Bear hunting with dogs is our bread and butter. Over the years I have developed a list of items that I carry with me, always. The main difference between bait sits and hunting with the hounds is that there is never a guarantee when you’ll be home. So, I always like to be prepared. Your main responsibility is the safety of the dogs. The hunt is over when the last dog is back in the truck. A day with them could be anything from a nice leisurely walk through the hardwoods or it could be an all-day walk through swamps, and up hills all while battling the unruly mosquitos, black flies, and deer flies.
The uncertainty of how the day will go is what makes this type of hunt even more thrilling.
Packing for a Bear Hunt with Dogs
What to wear:
- Light, long-sleeve shirt, and pants: I just purchased a pair of Sitka Cadence pants. They are by far the best-fitting, breathable pants I have tried.
- Hiking boots: Be prepared for a long walk in the woods. I have tried every style of footwear from rubber boots to running shoes. But, I still go back to the tactical boots that I wore in the army. They are light and flexible and if they get wet, will dry quickly.
- Bug suit: Most times walking to the tree, the bugs are bearable, as long as you keep moving. But once you stop, the bugs, especially in the spring, attack every square inch of skin. This is when you’ll be thankful to have that bug suit, regardless of how cool you look in it. My favorite is from Lefebvres Source for Adventure in North Bay, but you can find good ones at any outdoor specialty store.
- Hunter orange: Wear a vest and hat at a minimum.
On you or in your pack:
- Snacks/ Lunch: They are pretty well on the top of any of my gear-hunting lists.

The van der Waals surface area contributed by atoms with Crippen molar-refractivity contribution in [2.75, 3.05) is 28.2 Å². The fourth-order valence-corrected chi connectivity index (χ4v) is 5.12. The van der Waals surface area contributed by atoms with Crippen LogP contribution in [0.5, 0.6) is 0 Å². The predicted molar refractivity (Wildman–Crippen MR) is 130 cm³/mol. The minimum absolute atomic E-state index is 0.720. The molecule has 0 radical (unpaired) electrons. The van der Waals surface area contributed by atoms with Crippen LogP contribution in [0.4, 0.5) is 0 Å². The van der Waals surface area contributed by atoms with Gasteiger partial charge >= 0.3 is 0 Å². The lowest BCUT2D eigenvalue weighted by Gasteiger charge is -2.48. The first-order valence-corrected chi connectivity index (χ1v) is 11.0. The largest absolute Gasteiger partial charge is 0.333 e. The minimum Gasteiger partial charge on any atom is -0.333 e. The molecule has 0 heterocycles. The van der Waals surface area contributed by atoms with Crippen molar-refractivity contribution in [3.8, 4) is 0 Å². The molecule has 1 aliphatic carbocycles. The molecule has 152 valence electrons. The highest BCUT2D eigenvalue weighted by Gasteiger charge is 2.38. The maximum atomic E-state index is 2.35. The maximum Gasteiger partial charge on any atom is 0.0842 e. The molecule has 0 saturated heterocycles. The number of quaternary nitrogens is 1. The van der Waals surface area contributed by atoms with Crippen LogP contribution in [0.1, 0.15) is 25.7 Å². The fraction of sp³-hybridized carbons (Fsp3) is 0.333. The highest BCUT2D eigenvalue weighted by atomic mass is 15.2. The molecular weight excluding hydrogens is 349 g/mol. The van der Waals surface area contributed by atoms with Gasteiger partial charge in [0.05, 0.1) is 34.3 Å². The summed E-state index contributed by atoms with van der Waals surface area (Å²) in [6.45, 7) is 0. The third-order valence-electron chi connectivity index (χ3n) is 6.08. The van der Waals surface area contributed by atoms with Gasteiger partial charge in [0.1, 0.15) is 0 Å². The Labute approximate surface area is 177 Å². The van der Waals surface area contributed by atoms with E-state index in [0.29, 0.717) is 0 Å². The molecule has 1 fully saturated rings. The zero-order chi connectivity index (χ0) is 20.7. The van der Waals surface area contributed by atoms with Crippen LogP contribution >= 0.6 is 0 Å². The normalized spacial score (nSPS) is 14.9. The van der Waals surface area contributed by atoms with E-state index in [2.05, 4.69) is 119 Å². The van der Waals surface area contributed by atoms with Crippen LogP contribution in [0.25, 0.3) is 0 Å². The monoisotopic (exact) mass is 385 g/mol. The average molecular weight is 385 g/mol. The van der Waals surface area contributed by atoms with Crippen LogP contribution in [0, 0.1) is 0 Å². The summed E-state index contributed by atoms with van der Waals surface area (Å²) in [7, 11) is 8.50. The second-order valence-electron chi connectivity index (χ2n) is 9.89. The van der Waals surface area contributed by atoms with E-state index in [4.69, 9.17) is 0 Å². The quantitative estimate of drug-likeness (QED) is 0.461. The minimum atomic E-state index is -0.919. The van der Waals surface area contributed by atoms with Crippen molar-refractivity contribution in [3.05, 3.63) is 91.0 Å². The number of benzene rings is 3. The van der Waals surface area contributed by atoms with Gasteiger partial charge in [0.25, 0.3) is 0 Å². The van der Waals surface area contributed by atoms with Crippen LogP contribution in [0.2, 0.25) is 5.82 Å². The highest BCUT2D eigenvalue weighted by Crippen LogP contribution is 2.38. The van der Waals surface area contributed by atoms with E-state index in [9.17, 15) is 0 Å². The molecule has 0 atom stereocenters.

- Water: Pretty self-explanatory.
- Knife: My preferred way to bring out a bear is to skin and quarter it, so having a sharp knife is essential. My favorite is the Havalon Piranta and be sure to carry extra blades as well.
- Bug spray. Always.
- First aid kit: For you and the dogs.
- Dog leads: Once the bear is treed, you’ll need the leads to tie the dogs back and walk them back out to the truck.
- Flashlight/headlamp: Your hunt could turn into an all-night affair very quickly and being caught in the dark packing out a bear or walking miles into a bear tree is no fun and potentially an accident waiting to happen (if you are clumsy like me!).
As with any hunt, your pack list would change drastically between various regions. For us, our terrain consists mostly of thick underbrush varying between coniferous and deciduous trees, swamps, a base elevation of 550ft with elevation changes of up to 500ft, and lots of rock on the Canadian Shield. A day in the woods here is quite diverse and I have found packing these essentials is crucial for me. Everyone has their own preferences but this is what I have developed as my go-to.